There are only two alternatives to the State, both short-lived.

The first one is a Hobbesian ‘war of all against all’, a nightmarish gangster-run wilderness of violent competition between petty groups. The hippies tend to refer to this as ‘chaos’ rather than anarchy, and most of them espouse non-violence, but let’s consider it for the sake of argument. What would happen in the long term? Cliques would merge and become larger, wiping out or absorbing other cliques, until one dominated in the end; a State. A bit like Mongolia before Genghis Khan came along and knocked everyone into line. Or anywhere before the State emerged, in fact.

The second alternative is the anarchy the protesters love so much, a pacifist version of the same thing, a middle-class fantasy in which consenting adults form agreements with each other to mend the fence or empty the drains in exchange for all the organic stew they can eat; a kind of permanent Woodstock, but with a sense of social responsibility. A settled middle-class life in which tee-pees and wind-chimes take the place of white picket fences and lawns. There are several problems with this Eden-like vision.

Firstly, it requires an extremely high degree of co-operation, discipline and social responsibility from every individual, without any personal incentive to gain or fear of punishment. Anarchy is the system of government for a land populated entirely by saints, and with no external competition. It is unrealistic. Not even monasteries are conflict-free.

Most of the people who espouse anarchy tend to be especially lacking in the social responsibility department. They may talk endlessly about the plight of the planet, but they still manage to avoid doing any productive work.

Selfish individuals will flourish. Let’s not forget that 1% of people are psychopaths. Hustlers and middle-men will see the main chance. Cult leaders will emerge immediately and dominate the group. Many will welcome their leadership.

It will be an armchair lawyer’s heaven, a society in which everything is ultimately done by contract between consenting adults. What happens if someone reneges on the contract? There will have to be sanctions. Probably everyone will call them a fascist, go on a downer, and no-one will pass them the joint.

How will they organise boring stuff like communications and engineering? We still expect our mobiles, man. We got to score somehow. What if a foreign invasion happens? The community will have to organise a military defence or get wiped out. These things can only be done by large-scale social formations involving hierarchical organisation and central planning. That means taxation, record-keeping, the whole thing, man.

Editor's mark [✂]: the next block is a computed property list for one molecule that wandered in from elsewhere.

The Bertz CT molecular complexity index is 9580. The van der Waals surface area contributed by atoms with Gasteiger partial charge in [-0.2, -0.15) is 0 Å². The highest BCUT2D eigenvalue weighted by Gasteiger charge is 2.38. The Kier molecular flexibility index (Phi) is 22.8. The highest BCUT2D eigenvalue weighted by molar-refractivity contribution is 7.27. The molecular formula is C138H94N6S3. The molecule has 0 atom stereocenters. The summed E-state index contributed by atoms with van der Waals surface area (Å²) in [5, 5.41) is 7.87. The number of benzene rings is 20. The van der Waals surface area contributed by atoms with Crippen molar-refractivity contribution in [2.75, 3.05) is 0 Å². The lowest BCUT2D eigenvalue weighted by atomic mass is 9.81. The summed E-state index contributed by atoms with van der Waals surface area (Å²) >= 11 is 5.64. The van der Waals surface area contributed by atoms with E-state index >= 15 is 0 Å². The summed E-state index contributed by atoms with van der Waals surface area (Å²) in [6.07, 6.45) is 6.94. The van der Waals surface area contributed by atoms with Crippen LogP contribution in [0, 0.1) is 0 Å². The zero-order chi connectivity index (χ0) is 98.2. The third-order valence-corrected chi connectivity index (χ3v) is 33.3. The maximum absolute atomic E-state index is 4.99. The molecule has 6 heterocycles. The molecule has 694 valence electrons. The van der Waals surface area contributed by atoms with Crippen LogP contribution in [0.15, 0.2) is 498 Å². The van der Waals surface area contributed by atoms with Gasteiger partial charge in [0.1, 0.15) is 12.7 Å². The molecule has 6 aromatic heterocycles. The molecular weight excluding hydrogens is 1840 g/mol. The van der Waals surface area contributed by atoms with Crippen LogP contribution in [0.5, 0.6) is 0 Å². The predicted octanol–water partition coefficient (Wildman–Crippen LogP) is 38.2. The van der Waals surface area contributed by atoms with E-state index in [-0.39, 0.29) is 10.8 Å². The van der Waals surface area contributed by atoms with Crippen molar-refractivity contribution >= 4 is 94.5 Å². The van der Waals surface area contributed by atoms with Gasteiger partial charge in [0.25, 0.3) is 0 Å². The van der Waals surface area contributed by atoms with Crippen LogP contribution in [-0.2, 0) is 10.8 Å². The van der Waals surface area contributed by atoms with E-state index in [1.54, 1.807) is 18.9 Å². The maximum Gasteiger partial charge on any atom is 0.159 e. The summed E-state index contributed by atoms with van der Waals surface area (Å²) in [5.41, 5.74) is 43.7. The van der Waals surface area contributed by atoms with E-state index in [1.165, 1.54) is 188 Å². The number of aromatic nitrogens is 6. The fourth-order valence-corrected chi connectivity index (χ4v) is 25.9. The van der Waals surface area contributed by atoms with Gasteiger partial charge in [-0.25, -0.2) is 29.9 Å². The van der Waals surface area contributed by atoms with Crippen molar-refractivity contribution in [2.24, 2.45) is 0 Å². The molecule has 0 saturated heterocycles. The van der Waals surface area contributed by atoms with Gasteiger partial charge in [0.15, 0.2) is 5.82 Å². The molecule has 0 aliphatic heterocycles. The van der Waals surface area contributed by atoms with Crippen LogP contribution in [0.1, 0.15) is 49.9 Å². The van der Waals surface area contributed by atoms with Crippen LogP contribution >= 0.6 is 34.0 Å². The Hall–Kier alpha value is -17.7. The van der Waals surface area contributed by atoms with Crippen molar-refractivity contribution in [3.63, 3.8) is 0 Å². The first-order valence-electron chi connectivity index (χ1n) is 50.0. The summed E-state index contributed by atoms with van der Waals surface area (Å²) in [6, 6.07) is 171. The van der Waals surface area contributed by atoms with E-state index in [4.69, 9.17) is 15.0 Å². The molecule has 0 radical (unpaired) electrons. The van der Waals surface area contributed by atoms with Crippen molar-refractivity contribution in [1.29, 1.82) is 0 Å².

Pretty soon, in short, you will have the State back again, and that should come as no surprise, because we should bear in mind that the State emerged the first time around for exactly the same reasons.

From Heretic's Postbag

Dear Heretic,

I have recently read most of your blog entries, and I agree almost to the dot of the i: in particular, I tend to say that I am pro-equality, pro-man, and pro-woman, and therefore, by necessity, anti-feminist.

There is one fundamental issue, however, where I think that you misjudge
matters:

You ascribe many things to feminism (hypocrisy, inability or unwillingness to understand reasoning, ad hominem and ad virem attacks, ...) that in my experience are more related to women in general, rather than feminists in particular. For example, wrt to hypocrisy: Very many women, whether feminists or not, would consider their own cheating ``his fault'' (``He drove me to it by being an unfeeling bastard!''), while his cheating is (unsurprisingly) his fault. Such experiences I have made again and again in various forms where women are concerned, e.g. female relatives as a child, women in the office, and girl-friends. Reading online diaries or forums on relationships gives the same impression (although the latter do contain disproportionally many feminists and, obviously, women who either have genuine complaints or are temporarily emotionally upset).

Consider the following extreme example:
A few years ago, I worked eight hours a day with two women, and was regularly brought to the point that I had problems controlling the impulse to simply put one of them over my knee for a hiding: Opinions were immutable once formed; everything had to be explained thrice, and she still did not understand it; when I tried to diplomatically point out major blunders (that many others would have given her a scolding for), I received a scolding from her for the perceived presumption; she attacked others for doing the exact mistakes she herself did on a regular basis; a harsh word towards her was a deadly sin, her own viciousness towards others was not; everything had to be her way or a long argument ensued, which always ended with my having to bow out, for fear of finally snapping; etc. The more remarkable, seeing that I had thrice her experience, twice her education, at least thirty IQ points more.

(An ironic observation is that I failed as a leader by trying to be considerate, cooperative, understanding of women, etc., where a man like those portrayed in feminist propaganda would likely have been successful.)